Monday, October 8, 2012

copyrights, the internet, and a new music market.

                                Copyrights where put in place to protect a persons or company’s right to a product to insure that no one else could copy or sell that product for his or her advantage.  The infamous legal battle between Napster and Metallica not only changed the music industry, but also how musicians look at copyrights.
                   In April 2000, Metallica sued Napster for copyright infringement for letting users of their site the ability to trade copyrighted music.  I like to look at this as the birth of a new age in music.  With the growing of the Internet, and its strength of bandwidth it is no surprise it has the ability to change a industry.  In the 2000’s we saw several musicians and bands try to combat piracy.  “System of a down” even named one of their albums “Please steall this album”.   Musicians and the music industry understood the way they did business was dying, and with how easy it had become to illegally down load music, and the loose laws that enforced their copyrighted material was coming under fire.  But who won in the long run?

                Some would say that if you like a band you will always buy the album, you want to support that band financially, so they have the ability to make new music.  But on the flip side advertising is the ultimate power in a market.  Wouldn’t you want your music provided to more people?  Downloading music gives a person the ability to sample their music before making a decision on whether to purchase it or not.  No buddy would want to purchase a car without driving it or a house without walking through it.  What if you had a option to pay what you thought that album was worth?

                Some look at it as the new frontier of music, and the band Radiohead took on copyrights, and illegal downloading.  The simply asked “What if their new album was free”.  Free how can someone make money of free?  In the case of Radiohead, they ditched their record label and simply released their album online and asked for donations off their album.  This gave people the choice,  do I want to donate money so Radiohead can keep making music I love, or I hate this album and do not want them to keep making music.  Radiohead was successful off their idea, all the money that was donated they got to keep for themselves and did not have to pay a high percentage to a record label whose sole purpose it to get people to purchase albums.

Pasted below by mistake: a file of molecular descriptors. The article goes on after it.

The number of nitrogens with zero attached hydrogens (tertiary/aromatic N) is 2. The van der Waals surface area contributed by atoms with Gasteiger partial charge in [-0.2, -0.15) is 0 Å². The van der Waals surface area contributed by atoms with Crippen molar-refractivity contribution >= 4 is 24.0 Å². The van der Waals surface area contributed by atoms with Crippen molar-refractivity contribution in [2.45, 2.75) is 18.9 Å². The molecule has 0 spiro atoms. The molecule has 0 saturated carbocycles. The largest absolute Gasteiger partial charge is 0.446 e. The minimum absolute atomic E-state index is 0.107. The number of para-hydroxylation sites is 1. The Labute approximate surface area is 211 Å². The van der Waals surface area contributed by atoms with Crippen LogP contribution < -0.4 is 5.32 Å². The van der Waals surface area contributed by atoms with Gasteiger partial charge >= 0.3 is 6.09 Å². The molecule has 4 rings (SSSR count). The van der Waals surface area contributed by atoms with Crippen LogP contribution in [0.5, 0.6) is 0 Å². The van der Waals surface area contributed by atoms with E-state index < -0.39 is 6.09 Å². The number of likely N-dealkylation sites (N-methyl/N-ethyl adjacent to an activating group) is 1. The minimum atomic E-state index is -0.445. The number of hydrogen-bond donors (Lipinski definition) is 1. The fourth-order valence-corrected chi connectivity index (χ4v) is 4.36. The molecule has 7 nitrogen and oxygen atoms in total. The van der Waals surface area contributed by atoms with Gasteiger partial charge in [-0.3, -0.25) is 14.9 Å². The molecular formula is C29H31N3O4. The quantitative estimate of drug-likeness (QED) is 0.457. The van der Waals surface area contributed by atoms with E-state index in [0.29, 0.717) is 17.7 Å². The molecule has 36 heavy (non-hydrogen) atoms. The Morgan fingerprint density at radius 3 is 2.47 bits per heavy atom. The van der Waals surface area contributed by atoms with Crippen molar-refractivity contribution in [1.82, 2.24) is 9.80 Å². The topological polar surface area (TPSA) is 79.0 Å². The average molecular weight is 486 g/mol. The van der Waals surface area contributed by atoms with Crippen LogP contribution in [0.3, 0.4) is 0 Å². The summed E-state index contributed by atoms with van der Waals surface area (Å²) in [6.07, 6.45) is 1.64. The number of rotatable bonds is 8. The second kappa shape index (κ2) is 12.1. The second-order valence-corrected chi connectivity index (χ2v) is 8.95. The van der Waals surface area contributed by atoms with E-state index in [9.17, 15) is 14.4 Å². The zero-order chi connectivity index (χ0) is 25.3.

Since Radiohead many musicians/Bands have followed their footsteps.  They understand the in ability of labels to protect their music in the 21st century, or stop the illegal downloading that goes on.  Many bands offer a free download at time of release, or will allow fans to listen to their whole album for a weekend on social media before choosing to purchase it or not.  I think this the future of music.  And shows how copyrights on music where not sully intended for the musicians, but the label companies that back them.  Yes people will lose jobs from this adaption to the Internet, but they will find new jobs that we want to see their resources used for.  The same way the Internet changed the USPS, or cell phones changed the telephone market.  In the case of donations for music it creates a perfect equilibrium for their music.  People will pay only the price they want and it clears the market, musicians are happy, fans are happy.   And big business, or the government cannot get involved because all are operating within the laws.

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